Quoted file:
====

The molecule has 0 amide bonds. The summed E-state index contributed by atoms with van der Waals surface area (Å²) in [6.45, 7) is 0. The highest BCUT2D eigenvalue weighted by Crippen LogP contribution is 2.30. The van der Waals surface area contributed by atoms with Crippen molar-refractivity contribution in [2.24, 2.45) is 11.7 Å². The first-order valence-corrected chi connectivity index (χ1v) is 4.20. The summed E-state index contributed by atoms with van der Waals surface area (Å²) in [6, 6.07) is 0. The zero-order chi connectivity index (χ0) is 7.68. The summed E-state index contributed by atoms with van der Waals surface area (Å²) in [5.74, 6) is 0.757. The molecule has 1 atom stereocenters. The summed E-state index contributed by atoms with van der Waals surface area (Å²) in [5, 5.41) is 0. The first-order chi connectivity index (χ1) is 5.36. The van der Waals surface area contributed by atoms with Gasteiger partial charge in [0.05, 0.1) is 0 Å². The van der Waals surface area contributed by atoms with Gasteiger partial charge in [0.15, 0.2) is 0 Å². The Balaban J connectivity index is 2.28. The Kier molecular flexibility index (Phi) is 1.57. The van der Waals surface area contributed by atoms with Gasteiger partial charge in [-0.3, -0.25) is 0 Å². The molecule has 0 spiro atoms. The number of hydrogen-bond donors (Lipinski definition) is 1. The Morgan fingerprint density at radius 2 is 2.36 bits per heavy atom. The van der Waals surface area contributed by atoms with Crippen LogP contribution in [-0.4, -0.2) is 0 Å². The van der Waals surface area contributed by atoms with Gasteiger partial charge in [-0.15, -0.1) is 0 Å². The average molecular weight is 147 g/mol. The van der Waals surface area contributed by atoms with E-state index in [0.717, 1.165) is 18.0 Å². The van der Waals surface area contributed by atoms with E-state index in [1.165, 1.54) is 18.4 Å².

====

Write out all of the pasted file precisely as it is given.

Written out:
The molecule has 0 amide bonds. The summed E-state index contributed by atoms with van der Waals surface area (Å²) in [6.45, 7) is 0. The highest BCUT2D eigenvalue weighted by Crippen LogP contribution is 2.30. The van der Waals surface area contributed by atoms with Crippen molar-refractivity contribution in [2.24, 2.45) is 11.7 Å². The first-order valence-corrected chi connectivity index (χ1v) is 4.20. The summed E-state index contributed by atoms with van der Waals surface area (Å²) in [6, 6.07) is 0. The zero-order chi connectivity index (χ0) is 7.68. The summed E-state index contributed by atoms with van der Waals surface area (Å²) in [5.74, 6) is 0.757. The molecule has 1 atom stereocenters. The summed E-state index contributed by atoms with van der Waals surface area (Å²) in [5, 5.41) is 0. The first-order chi connectivity index (χ1) is 5.36. The van der Waals surface area contributed by atoms with Gasteiger partial charge in [0.05, 0.1) is 0 Å². The van der Waals surface area contributed by atoms with Gasteiger partial charge in [0.15, 0.2) is 0 Å². The Balaban J connectivity index is 2.28. The Kier molecular flexibility index (Phi) is 1.57. The van der Waals surface area contributed by atoms with Gasteiger partial charge in [-0.3, -0.25) is 0 Å². The molecule has 0 spiro atoms. The number of hydrogen-bond donors (Lipinski definition) is 1. The Morgan fingerprint density at radius 2 is 2.36 bits per heavy atom. The van der Waals surface area contributed by atoms with Crippen LogP contribution in [-0.4, -0.2) is 0 Å². The van der Waals surface area contributed by atoms with Gasteiger partial charge in [-0.15, -0.1) is 0 Å². The average molecular weight is 147 g/mol. The van der Waals surface area contributed by atoms with E-state index in [0.717, 1.165) is 18.0 Å². The van der Waals surface area contributed by atoms with E-state index in [1.165, 1.54) is 18.4 Å².